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Topic: min, max, abs.. are macroses? (Read 9 times) previous topic - next topic

westfw

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having to learn the basics of templates

I personally would prefer that Arduino NOT become overly full of C++isms.

pYro_65

The only difference to an end user is calling functions where parameters go in '<>' rather than '()', This is incredibly simple even for a novice.

I don't see how the bugs imposed on #defines are a trade off for secure guaranteed execution of a well defined template.
This would save mass amounts of headaches.

C is great but C++ is better*



*this is my own opinion, Moved from C to C++ and never looked back.

Coding Badly

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This only works for gcc as it is a gcc extension. Does anybody use anything else...


Good question.  The Arduino folks are trying to add support for more processor types (like ARM).  There is a possibility that a non-GCC compiler may come into play.

bperrybap



I don't see how the bugs imposed on #defines are a trade off for secure guaranteed execution of a well defined template.
This would save mass amounts of headaches.


I believe that a final solution needs to work for both C and C++

There are no "bugs imposed on #defines"
The existing bugs in the min/max/abs() macros are there because the implementation is too simplistic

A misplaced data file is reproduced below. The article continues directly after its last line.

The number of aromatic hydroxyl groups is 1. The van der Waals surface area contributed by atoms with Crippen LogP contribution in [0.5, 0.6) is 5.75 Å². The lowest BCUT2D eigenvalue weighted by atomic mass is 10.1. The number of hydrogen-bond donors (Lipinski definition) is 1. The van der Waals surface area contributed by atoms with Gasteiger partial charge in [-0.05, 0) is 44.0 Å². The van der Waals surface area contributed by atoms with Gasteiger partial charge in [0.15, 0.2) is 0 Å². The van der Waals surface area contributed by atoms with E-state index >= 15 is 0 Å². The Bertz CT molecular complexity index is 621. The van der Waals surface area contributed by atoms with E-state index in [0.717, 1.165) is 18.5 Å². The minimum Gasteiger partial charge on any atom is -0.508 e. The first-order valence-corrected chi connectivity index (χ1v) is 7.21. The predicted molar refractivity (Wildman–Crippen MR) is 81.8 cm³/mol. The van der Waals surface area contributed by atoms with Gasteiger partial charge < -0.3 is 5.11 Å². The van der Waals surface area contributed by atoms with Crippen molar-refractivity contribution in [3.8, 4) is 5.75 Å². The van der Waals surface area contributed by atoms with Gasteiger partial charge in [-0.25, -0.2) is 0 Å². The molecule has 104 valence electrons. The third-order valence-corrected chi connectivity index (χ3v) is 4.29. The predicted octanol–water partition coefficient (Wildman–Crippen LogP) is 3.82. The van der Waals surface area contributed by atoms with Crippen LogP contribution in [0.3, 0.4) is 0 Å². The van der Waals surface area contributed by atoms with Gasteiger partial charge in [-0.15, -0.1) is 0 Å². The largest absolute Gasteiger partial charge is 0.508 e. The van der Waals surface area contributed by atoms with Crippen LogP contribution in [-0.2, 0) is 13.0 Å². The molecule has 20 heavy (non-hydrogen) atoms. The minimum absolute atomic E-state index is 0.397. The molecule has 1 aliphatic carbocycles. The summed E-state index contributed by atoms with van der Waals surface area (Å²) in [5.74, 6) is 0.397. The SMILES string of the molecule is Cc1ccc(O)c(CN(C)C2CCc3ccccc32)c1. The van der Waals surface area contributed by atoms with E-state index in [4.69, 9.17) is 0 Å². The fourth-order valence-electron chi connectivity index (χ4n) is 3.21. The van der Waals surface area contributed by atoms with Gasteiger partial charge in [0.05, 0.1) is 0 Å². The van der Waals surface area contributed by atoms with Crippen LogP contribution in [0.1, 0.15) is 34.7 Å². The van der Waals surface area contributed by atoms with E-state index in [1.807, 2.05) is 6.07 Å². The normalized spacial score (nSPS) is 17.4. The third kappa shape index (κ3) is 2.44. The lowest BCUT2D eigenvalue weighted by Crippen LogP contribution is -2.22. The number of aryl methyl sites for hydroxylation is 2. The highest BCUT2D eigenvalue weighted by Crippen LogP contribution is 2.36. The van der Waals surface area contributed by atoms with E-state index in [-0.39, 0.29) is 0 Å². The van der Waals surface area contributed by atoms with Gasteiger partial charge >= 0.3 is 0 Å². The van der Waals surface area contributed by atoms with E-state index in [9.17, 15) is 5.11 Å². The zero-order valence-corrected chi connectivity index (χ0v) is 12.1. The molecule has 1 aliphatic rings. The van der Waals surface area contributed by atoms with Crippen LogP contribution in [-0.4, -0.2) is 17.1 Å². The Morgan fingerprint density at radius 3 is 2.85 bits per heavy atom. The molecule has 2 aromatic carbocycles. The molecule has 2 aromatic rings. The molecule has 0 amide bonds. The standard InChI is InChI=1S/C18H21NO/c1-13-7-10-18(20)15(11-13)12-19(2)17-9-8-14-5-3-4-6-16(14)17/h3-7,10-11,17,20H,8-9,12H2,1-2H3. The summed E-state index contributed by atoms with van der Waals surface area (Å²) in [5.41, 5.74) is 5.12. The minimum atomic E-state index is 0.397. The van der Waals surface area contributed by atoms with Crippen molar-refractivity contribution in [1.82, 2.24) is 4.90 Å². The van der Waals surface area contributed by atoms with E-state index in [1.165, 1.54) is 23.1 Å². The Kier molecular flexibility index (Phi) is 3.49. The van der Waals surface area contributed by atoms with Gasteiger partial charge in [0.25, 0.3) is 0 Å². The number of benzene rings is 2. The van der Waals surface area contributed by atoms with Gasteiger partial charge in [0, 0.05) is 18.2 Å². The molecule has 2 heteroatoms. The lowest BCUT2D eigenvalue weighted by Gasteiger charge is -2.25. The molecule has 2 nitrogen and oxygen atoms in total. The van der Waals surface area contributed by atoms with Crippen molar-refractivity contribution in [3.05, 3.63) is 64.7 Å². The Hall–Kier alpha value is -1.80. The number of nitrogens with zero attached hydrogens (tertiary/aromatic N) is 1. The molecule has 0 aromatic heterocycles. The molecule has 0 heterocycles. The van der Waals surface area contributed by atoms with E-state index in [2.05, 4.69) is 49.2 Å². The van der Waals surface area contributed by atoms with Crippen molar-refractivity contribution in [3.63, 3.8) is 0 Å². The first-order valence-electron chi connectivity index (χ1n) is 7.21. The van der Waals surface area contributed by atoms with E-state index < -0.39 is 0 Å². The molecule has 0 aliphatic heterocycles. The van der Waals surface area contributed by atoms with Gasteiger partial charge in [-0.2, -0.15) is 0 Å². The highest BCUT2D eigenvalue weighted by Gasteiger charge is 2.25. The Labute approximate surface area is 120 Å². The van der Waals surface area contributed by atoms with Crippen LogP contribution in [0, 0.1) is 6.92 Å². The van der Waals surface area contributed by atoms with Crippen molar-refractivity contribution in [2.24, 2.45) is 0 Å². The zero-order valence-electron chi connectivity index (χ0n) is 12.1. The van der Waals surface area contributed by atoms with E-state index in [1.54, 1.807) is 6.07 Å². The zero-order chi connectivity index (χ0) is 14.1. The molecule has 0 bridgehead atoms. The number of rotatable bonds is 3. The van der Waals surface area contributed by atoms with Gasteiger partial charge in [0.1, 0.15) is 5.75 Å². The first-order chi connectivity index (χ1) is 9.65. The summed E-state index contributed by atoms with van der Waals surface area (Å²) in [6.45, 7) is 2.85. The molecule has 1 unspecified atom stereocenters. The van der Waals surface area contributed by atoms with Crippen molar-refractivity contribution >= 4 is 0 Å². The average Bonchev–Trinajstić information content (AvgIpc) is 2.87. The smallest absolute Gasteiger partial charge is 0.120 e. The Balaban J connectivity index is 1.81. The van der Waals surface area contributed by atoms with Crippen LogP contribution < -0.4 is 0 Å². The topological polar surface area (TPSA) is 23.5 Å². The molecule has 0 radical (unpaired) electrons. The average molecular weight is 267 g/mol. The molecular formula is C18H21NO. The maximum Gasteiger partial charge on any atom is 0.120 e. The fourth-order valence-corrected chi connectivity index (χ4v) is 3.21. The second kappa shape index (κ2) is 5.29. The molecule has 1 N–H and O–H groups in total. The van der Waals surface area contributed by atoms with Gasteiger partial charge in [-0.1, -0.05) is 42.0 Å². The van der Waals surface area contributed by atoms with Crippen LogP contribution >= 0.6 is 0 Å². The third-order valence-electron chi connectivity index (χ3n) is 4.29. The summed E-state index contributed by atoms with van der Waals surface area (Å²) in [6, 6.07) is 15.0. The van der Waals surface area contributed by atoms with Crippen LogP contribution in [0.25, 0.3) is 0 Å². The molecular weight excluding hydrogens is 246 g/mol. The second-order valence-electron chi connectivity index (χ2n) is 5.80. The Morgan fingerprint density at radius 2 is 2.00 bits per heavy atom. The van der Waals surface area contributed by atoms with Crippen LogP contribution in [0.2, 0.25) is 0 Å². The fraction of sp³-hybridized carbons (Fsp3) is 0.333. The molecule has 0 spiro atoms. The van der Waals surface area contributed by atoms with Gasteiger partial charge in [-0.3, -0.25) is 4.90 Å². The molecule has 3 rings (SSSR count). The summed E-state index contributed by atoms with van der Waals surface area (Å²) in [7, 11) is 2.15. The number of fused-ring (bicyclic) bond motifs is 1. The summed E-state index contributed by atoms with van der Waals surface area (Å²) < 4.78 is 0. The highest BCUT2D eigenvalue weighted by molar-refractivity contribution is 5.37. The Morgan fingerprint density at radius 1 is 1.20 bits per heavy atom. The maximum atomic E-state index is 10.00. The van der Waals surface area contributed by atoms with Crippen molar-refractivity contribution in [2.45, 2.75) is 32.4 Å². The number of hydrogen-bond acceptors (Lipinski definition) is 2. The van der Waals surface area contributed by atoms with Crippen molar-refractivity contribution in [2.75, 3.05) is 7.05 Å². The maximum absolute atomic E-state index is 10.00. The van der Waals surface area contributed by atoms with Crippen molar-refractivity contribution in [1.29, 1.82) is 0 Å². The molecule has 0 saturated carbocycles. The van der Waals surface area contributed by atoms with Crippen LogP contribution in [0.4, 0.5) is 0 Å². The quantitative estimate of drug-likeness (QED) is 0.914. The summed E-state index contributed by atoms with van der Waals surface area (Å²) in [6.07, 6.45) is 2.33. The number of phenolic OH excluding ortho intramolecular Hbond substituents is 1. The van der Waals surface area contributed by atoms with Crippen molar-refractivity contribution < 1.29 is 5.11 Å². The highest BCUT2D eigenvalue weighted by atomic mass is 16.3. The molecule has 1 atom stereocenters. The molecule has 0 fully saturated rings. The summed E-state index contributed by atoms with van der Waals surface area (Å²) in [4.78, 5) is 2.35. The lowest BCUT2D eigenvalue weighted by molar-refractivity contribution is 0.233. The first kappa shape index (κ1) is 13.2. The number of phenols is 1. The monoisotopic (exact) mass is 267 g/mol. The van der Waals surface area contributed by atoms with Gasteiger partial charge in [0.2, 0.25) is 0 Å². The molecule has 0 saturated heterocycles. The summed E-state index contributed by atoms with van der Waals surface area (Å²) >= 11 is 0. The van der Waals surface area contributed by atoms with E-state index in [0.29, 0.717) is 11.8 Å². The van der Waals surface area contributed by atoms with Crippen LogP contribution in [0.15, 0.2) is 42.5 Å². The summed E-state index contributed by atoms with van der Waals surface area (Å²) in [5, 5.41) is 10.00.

and silently generates unintended code.
It is no different than having a bug in your  main line code.
The solution is to simply fix the code.
These simplistic macros started showing up in the early to mid 80s and I've hated them
ever since. They go back to the days before there was much optimization, before function prototypes
and even inline functions and were an attempt to generate faster code.

About macros in general:
there are some things that you can do with macros that cannot be done in any other way.

--- bill

pYro_65

Technically unexpected behaviour is a bug.
Documentation specifying the 'unexpected behaviour' makes it an 'undefined behaviour' and explicitly leaves it to the programmer to investigate, this however is not the case.

Vastly different to having an explicitly defined error in your own code.

However I agree, the solution needs to be workable in C & C++.

that is as easy as a #ifdef  for the C++ define, which leaves reason to provide a safer version when possible.

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